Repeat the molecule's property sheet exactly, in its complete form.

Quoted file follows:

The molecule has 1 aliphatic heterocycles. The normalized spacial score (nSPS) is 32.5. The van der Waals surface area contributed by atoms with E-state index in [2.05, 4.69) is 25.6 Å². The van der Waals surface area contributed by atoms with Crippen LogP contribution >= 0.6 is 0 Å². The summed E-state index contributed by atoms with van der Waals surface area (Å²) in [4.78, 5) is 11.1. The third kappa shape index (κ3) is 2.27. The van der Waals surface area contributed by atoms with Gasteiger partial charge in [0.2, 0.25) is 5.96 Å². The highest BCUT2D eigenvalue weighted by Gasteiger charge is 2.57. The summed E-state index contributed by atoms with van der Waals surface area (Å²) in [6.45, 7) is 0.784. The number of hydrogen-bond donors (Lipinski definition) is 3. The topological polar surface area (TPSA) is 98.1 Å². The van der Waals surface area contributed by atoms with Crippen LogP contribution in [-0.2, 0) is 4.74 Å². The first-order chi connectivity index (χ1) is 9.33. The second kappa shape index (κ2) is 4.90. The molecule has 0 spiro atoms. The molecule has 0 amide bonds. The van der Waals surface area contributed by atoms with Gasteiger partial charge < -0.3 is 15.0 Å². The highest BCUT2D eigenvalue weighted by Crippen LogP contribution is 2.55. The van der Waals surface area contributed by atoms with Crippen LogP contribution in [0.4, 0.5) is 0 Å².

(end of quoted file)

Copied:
The molecule has 1 aliphatic heterocycles. The normalized spacial score (nSPS) is 32.5. The van der Waals surface area contributed by atoms with E-state index in [2.05, 4.69) is 25.6 Å². The van der Waals surface area contributed by atoms with Crippen LogP contribution >= 0.6 is 0 Å². The summed E-state index contributed by atoms with van der Waals surface area (Å²) in [4.78, 5) is 11.1. The third kappa shape index (κ3) is 2.27. The van der Waals surface area contributed by atoms with Gasteiger partial charge in [0.2, 0.25) is 5.96 Å². The highest BCUT2D eigenvalue weighted by Gasteiger charge is 2.57. The summed E-state index contributed by atoms with van der Waals surface area (Å²) in [6.45, 7) is 0.784. The number of hydrogen-bond donors (Lipinski definition) is 3. The topological polar surface area (TPSA) is 98.1 Å². The van der Waals surface area contributed by atoms with Crippen LogP contribution in [-0.2, 0) is 4.74 Å². The first-order chi connectivity index (χ1) is 9.33. The second kappa shape index (κ2) is 4.90. The molecule has 0 spiro atoms. The molecule has 0 amide bonds. The van der Waals surface area contributed by atoms with Gasteiger partial charge < -0.3 is 15.0 Å². The highest BCUT2D eigenvalue weighted by Crippen LogP contribution is 2.55. The van der Waals surface area contributed by atoms with Crippen LogP contribution in [0.4, 0.5) is 0 Å².